What serum levels have been associated with decreased risk for heart disease? high serum levels of HDLs
What is the classification of most lipids in the body and where are they stored? triglycerides; adipose tissue
Purpose of adipose tissue body shape provide stored energy insulate body protect internal organs from shock
What is used to lubricate body surfaces, like the mucus membranes? lipids
What is used to make several hormones, like sex hormones and cortisol? cholesterol
What helps to regulate blood pressure and clotting? polyunsaturated fatty acids
What is the significance of essential fatty acids? important for growth, skin integrity, fertility. and the structure/functions of cell membranes
eicosanoids made from omega-3 and 6 fatty acids, they help to regulate blood clotting and pressure plus immune function
omega-3 scientific name alpha-linolenic acid (18 C)
omega-6 scientific name linoleic acid (18 C)
What happens if you have essential fatty acid deficiency? dry, scaly skin, live abnormalities, poor wound healing, growth failure in infants and impaired hearing or vision
Most fatty acids contain how many carbons in a chain? 18
What can be used to form ATP? fatty acids and glycerol
What begins the metabolic pathway to produce ATP? beta oxidation
Fasting stores and lipids breaks down glycogen, then when those stores are gone, breaks down protein (BAD)
Feasting stores and lipids builds glycogen stores
Aterosclerosis disease where lipids and fibrous materials are deposited in artery walls
Body and plaque buildup if there is a plaque buildup, the body has to work harder and this often causes heart disease
How are blood lipid levels assessed? by a blood panel and statistics
Dietary factors to reduce the risk of heart disease polyunsaturated & monounsaturated fats plant foods B vitamins antioxidants moderate alcohol fiber
dietary factors that increase the risk of heart disease cholesterol (connected to saturated fat) saturated fat trans fat sodium excess sugar excess energy
What has evidence to be a tumor promoter and initiator? dietary fat
What is the max percentage that diet can decrease the risk of cancer? 25%
How much of the diet came from fat in the 1970s? 42%
Who has the highest fat diet? infants
What are the nutrition facts labels based on? 1968 RDAs
fat-free contains less than 0.5g of fat per serving
low-fat contains 3g or less of fat per serving
percent fat free may be used to only describe foods that meet the definition of fat-free or low-fat
reduced or less fat contains at least 25% less fat per serving of the original or reference product
saturated fat-free contains less than 0.5g saturated fat and 0.5g trans fat per serving
low saturated fat contains less than 1g of saturated per serving and contributes less than 15% kcals from saturated fat per serving
reduced or less saturated fat contains at least 25% less saturated fat than regular or reference product
cholesterol-free contains less than 2mg of cholesterol and 2g or less saturated fat per serving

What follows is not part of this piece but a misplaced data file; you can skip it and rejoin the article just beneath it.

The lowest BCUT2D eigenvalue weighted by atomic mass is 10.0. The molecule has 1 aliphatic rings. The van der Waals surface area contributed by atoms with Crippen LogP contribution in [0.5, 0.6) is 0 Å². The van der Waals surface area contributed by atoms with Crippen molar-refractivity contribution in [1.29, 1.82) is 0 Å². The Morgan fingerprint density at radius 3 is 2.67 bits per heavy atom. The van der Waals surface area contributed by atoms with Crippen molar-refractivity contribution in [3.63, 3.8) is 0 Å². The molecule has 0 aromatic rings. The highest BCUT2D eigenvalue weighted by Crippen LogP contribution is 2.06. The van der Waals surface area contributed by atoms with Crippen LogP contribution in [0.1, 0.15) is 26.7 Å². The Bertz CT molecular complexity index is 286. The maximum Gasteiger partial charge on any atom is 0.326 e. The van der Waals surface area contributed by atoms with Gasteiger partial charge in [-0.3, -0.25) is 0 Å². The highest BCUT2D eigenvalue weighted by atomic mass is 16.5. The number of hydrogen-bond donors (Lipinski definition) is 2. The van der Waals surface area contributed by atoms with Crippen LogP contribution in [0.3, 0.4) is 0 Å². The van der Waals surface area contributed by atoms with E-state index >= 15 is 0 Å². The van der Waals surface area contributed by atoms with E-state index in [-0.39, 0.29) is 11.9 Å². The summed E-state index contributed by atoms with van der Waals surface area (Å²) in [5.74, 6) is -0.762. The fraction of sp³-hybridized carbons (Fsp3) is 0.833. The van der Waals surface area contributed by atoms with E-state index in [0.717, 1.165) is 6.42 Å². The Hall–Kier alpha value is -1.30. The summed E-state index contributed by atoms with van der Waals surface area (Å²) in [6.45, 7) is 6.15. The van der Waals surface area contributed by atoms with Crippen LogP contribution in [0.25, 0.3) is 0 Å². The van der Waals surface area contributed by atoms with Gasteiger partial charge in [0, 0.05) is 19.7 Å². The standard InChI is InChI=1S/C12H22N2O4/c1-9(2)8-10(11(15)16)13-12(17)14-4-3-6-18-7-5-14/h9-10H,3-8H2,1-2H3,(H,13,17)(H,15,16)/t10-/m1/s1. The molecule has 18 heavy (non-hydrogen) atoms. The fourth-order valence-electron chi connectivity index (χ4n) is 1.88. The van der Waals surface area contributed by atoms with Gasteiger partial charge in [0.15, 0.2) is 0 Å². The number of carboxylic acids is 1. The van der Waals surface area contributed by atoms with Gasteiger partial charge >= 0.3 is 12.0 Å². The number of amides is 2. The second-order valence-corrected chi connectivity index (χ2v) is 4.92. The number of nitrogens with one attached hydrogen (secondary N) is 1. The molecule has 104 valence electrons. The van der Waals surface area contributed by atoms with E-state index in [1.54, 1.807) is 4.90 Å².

low cholesterol contains 20mg or less of cholesterol and 2g or less of saturated fat per serving
reduced or less cholesterol contains at least 25% less cholesterol than the regular or reference product and 2g or less of saturated fat
lean contains less than 10g of fat, 4.5g or less of saturated fat, and less than 95mg or less of cholesterol per serving and per 100g
extra lean contains less than 5g of fat, less than 2g saturated fat, and less than 95mg of cholesterol per serving and per 100g
What comprises reduced-fat food? fat removed, fat replaced or contains fats that cannot be digested or absorbed
What are fat substitutes based on? carbohydrate-, protein-, or fat-based
What do fat substitutes do? reduce the absorption of fat-sluble vitamins
What is an example of a fat substitute? Olestra (sucrose polyester)
What can cholesterol be used to make? vitamin D, hormones, bile acids
what percentage of what is digested/absorbed? 95% (not dependent on how much you eat)
gastric lipase acts on triglycerides containing short and medium chain fatty acids
where does gastric lipase work best? acidic environments
What type of fatty acid chain is not affected by the stomach? long chain fatty acids
Where does most digestion happen? small intestine
where is the primary site of fat digestion? small intestine
CCK and pancreas stimulates pancreas to release pancreatic lipase
pancreatic colipase released to help facilitate lipase enzyme action
CCK and gallbladder stimulates the release of bile to help emulsify fats
What is fat broken down into? monoglycerides and fatty acids
What is a big requirement for a fat to be absorbed by the body? it must be completely broken down
What are some components used to replace fats? water starch derivatives fiber protein engineered fats
What is the RDA for fat? none
What is the AI for omega-3? 1.6g/ day men 1.1g/ day women
What is the AI for omega-6? 17g/ day men 12g/day women
myristic acid 14:0 (coconut oil/ nuts/ animal plant fats)
Created by: starryeyes213